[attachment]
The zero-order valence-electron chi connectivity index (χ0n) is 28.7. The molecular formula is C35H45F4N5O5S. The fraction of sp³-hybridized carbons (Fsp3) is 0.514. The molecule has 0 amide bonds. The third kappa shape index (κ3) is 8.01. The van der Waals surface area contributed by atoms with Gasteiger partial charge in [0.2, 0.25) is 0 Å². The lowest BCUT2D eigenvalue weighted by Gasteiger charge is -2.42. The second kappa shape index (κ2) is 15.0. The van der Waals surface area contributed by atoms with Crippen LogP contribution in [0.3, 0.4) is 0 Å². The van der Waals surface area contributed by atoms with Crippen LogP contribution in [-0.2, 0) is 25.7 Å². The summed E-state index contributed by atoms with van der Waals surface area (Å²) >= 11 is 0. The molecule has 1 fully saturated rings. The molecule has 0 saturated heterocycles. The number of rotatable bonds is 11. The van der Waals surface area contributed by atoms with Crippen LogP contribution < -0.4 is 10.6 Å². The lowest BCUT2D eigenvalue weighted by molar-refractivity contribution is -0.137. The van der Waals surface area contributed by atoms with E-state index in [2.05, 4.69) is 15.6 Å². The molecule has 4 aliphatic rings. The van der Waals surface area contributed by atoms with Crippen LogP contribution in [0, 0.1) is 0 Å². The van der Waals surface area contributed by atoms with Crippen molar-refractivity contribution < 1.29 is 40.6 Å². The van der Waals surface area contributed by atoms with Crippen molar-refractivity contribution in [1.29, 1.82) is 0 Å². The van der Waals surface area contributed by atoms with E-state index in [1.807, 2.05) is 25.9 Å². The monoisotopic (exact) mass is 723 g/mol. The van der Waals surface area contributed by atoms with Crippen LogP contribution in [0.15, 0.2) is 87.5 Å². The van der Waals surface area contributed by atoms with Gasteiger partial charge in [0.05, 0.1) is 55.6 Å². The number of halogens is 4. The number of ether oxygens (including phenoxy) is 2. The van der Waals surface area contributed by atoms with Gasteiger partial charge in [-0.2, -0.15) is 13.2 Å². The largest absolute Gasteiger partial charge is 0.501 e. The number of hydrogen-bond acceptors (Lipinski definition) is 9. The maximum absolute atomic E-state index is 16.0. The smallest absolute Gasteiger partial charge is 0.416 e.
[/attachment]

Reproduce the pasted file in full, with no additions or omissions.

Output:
The zero-order valence-electron chi connectivity index (χ0n) is 28.7. The molecular formula is C35H45F4N5O5S. The fraction of sp³-hybridized carbons (Fsp3) is 0.514. The molecule has 0 amide bonds. The third kappa shape index (κ3) is 8.01. The van der Waals surface area contributed by atoms with Gasteiger partial charge in [0.2, 0.25) is 0 Å². The lowest BCUT2D eigenvalue weighted by Gasteiger charge is -2.42. The second kappa shape index (κ2) is 15.0. The van der Waals surface area contributed by atoms with Crippen LogP contribution in [0.3, 0.4) is 0 Å². The van der Waals surface area contributed by atoms with Crippen LogP contribution in [-0.2, 0) is 25.7 Å². The summed E-state index contributed by atoms with van der Waals surface area (Å²) >= 11 is 0. The molecule has 1 fully saturated rings. The molecule has 0 saturated heterocycles. The number of rotatable bonds is 11. The van der Waals surface area contributed by atoms with Crippen LogP contribution < -0.4 is 10.6 Å². The lowest BCUT2D eigenvalue weighted by molar-refractivity contribution is -0.137. The van der Waals surface area contributed by atoms with E-state index in [2.05, 4.69) is 15.6 Å². The molecule has 4 aliphatic rings. The van der Waals surface area contributed by atoms with Crippen LogP contribution in [0, 0.1) is 0 Å². The van der Waals surface area contributed by atoms with Crippen molar-refractivity contribution < 1.29 is 40.6 Å². The van der Waals surface area contributed by atoms with Crippen molar-refractivity contribution in [1.29, 1.82) is 0 Å². The van der Waals surface area contributed by atoms with E-state index in [1.807, 2.05) is 25.9 Å². The monoisotopic (exact) mass is 723 g/mol. The van der Waals surface area contributed by atoms with Crippen LogP contribution in [0.15, 0.2) is 87.5 Å². The van der Waals surface area contributed by atoms with Gasteiger partial charge in [0.05, 0.1) is 55.6 Å². The number of halogens is 4. The number of ether oxygens (including phenoxy) is 2. The van der Waals surface area contributed by atoms with Gasteiger partial charge in [-0.2, -0.15) is 13.2 Å². The largest absolute Gasteiger partial charge is 0.501 e. The number of hydrogen-bond acceptors (Lipinski definition) is 9. The maximum absolute atomic E-state index is 16.0. The smallest absolute Gasteiger partial charge is 0.416 e.